max

VascodaGama's picture
VascodaGama
Posts: 3008
Joined: Nov 2010

I would add to your doctor's suggestion that you take prostate cancer (PCa) as much as serious.

From your post I can figure that you have been researching about cancer screening. That is a good approach when someone is found with an high PSA. But when "looking" for cancer one should try methods that assure the result, not just probabilities. I absolutely aggree with above survivors for you to choose biopsy over an image study this time, if in fact you seriously want to know if you have PCa.

The methodologies you describe above, to avoid the inconvenience of a biopsy, are practical in particular cases where the "patient" would get benefits from those probabilities; For instance, when one cannot do a biopsy due to religious restrictions or due to other impossibilities, AS patients that may also benefit from these techniques when judging progression or increased aggressivity, etc. Max sets it rightful:  An academic review of every PSA test

You have not shared details of the problematic BPH. I wonder your age and the symptoms/investigations done that lead to BPH diagnosis. Hyperplasia increases the PSA and so does any massage of the gland before drawing blood for the test (riding a bike tractor, horse, stressful physicals of the abdomen, masturbation, sex, etc). A graphical plotting the PSA histology can guess the cause of the increase. BPH presents a sort of seesaw graph with fast increases and fast decreases. PCa is like a slow slope of constant increases.

Surely you can have an MRI before a biopsy. It will be helpful in future comparison with the findings of another image study, when looking for probabilities of metastatic cancer. This is the sequential exam done after a positive biopsy. Choline based contrast agents in MRI/PET (commented by Swing) are better. However they do not substitute fully the microscopic analysis of a sample of tissue from the gland done by a pathologist.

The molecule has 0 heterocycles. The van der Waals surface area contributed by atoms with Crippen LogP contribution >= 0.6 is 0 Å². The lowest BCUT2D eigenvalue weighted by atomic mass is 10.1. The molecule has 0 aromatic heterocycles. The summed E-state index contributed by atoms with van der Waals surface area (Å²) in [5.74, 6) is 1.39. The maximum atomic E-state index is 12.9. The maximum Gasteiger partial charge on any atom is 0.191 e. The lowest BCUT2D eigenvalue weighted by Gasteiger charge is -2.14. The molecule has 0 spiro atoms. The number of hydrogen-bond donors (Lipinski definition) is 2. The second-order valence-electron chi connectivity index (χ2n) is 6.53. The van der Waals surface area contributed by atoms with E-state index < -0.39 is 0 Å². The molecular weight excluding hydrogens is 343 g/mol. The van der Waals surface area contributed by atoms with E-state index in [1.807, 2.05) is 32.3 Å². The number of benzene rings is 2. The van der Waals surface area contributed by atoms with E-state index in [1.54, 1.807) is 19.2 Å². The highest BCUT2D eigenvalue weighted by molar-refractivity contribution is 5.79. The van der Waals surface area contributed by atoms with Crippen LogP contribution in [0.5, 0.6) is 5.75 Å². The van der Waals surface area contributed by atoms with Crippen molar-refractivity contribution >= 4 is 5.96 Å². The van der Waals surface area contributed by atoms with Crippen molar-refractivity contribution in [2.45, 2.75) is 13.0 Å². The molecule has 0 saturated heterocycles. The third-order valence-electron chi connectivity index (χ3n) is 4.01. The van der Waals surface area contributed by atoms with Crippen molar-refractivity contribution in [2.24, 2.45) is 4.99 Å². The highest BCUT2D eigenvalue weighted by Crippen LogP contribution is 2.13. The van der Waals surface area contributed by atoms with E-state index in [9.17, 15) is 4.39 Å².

Your PSA > 8 is three times above normal high significative of cancer if this is the solo element producing the serum. The following markers are also practical for guessing a positive result when one is doubtful of the PSA, but these serve the purposes when compared to previous results:

PSAf (free PSA)
PCa3 (genetic analysis of cells in the urine)
PAP (prostatic acid phosphatase)
CEA (Carcinoembryonic Antigen)
NSE (Neuron Specific Enolase)
CGA (Chromogranin A)

So far you are not considered a member of this exclusive club. I hope you do not.

Best wishes,

VGama

xNTP
Posts: 34
Joined: Oct 2016

Thanks for the insights guys.  I'm processing on several things, I can't exclude that I have other problems going on, too, so I'm lining up on other stuff.   Funding or availability will definitely be an issue on some markers. I am going to do the common inexpensive markers, the higher tech may also be difficult to access in some places.  If I am able to get (and afford) a type of marker, now is the time to start checking them for a baseline for long term surveillance and/or treatment.  

The 4K score brochure lists that it is to be used before a dx (FDA approval restriction?) with several caveats (>4-6 months post biopsy, orgasm/DRE in x hrs, etc), although if the price were right, I'd probably use it as a preferred, occasional or primary marker panel (most complete kallikrein kit).  I'm not getting a good price number yet - a paper said $400, a call to a lab in another state said $1900, and a local urologist's office says visit first (urologist oriented exclusives in states where possible?), a place where an armed robbery is probably a cheaper and better experience.